Review: LG Lucid for Verizon Wireless
LG has a trio of phones that are eerily similar: the Lucid for Verizon Wireless, the Connect 4G for MetroPCS, and the Viper for Sprint. The share similar size, shape and specs, though the outward appearance in unique to each.
The Lucid is a simple-looking phone. It doesn't have the biggest, smallest, thinnest, sharpest, or fastest of anything. It falls into the crowded category of devices that badly needs something to make it stand apart — but fails to do so. It's blocky looking, covered in glossy black plastic, and, well, somewhat boring to behold.
The Lucid feels slippery, thanks to the glossy plastics. While the front face is a rectangular block, the Lucid has gently rounded curves to the side and back surfaces. The result is that the back surface is much smaller than the front, and it sits deeply in your palm. You can grip it tightly without suffering the feel of sharp edges. The Lucid is not thin by any stretch, but it isn't egregiously thick, either. It's a weighty phone, and it feels dense and solid. It'll slip into pockets easily thanks to the slippery surfaces, but if your pockets are loose, you'll know the Lucid is there thanks to its heft.
AD article continues below...
The front is mostly display, and I find the large bezel to be a bit unattractive. Thick bezels give smartphones a lower-class look in my opinion. The typical four Android buttons are below the screen. These capacitive keys worked well, and offered haptic feedback when touched, if that's what you want.
The left edge of the Lucid has a faux button at the top that pisses me off. My guess is that it's meant to mirror the actual button that's placed on the opposite side, but that's no reason to make a design decision that may end up confusing users. The volume toggle is below this faux button. Its shape makes it easy to find, and the travel and feedback are very good. The Lucid's microUSB port is also on the left edge.
The only button on the right side of the Lucid is the power/screen lock button. It is placed way at the top, It's a small, oval thing that is really easy to find and use. It has the best travel and feedback of any screen lock button I've used in the last six months. It's perfect. The 3.5mm headset jack is by itself on the top surface.
In order to access the microSD card slot, you have to remove the battery cover — which is the entire back panel of the Lucid. It pops off easily. You can access the memory card without removing the battery.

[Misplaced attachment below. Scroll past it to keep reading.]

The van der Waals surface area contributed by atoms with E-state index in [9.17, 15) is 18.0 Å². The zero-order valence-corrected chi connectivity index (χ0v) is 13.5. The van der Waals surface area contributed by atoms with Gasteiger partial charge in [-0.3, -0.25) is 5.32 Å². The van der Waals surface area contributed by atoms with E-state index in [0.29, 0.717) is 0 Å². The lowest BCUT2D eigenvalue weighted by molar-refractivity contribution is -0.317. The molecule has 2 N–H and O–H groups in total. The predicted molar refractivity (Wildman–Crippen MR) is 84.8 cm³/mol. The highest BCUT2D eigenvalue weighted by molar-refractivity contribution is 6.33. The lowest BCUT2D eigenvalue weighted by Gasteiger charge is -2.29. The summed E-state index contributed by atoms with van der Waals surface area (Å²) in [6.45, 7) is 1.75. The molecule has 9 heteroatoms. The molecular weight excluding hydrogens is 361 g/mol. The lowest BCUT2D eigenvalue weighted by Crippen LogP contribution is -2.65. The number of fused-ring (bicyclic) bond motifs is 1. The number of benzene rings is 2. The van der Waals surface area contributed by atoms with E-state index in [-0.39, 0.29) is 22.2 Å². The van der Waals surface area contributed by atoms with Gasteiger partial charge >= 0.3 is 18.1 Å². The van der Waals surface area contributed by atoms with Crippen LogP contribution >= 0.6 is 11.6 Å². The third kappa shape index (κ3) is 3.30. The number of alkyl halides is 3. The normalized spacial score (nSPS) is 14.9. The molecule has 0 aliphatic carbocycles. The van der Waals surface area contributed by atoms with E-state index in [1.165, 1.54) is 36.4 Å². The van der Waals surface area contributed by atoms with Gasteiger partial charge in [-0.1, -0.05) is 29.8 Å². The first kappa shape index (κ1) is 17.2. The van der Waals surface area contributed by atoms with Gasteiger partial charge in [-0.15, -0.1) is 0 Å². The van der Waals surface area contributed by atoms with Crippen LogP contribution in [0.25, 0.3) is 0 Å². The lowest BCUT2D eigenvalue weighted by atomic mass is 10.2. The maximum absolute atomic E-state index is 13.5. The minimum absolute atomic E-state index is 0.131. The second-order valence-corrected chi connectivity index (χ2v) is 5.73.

You might think a device with the name Lucid, would have some sort of zen-inspired theme or appearance. Instead, the Lucid looks like a million other Android phones. The good news is that the hardware all works well.
Verizon Wireless Announces the LG Lucid
Verizon Wireless today announced the LG Lucid, an Android 2.3 Gingerbread smartphone that supports Verizon's LTE 4G network and has a 4-inch display protected by Corning's Gorilla Glass. Verizon points out features such as the Lucid's Quick Reply feature which can be used to reject incoming calls, Quick Dialer widget, and Polaris Office.
LG Optimus Zone and Exceed Hit Verizon Prepaid
Verizon Wireless recently added two LG devices to its roster of prepaid phones. The LG Optimus Zone (pictured) is a rebadged version of the LG Optimus L3 II.
FCC Outs LG Connect 4G Variant for Verizon
Documents on the Federal Communication Commission's web site reveal that the LG Connect, announced for MetroPCS during the CES trade show earlier this month, is also headed to Verizon Wireless's network. The LG VS-840, which was recently approved by the FCC, supports CDMA 850/1900MHz and LTE 750MHz, which is unique to Verizon.
LG V30 Hits Verizon Stores Today for $840
Verizon Wireless today shared details concerning its variant of the LG V30. The phone is available from today for $35 per month for 24 months on a Verizon device payment plan.
Google Home Max Now Available for $399; Verizon Discounts LG V30
Verizon Wireless today began selling the Google Home Max in-home assistant and speaker. The Max relies on the same Google Assistant that powers the Google Home and Google Home Mini devices, but packages the voice-based tool in a larger, music-focused box.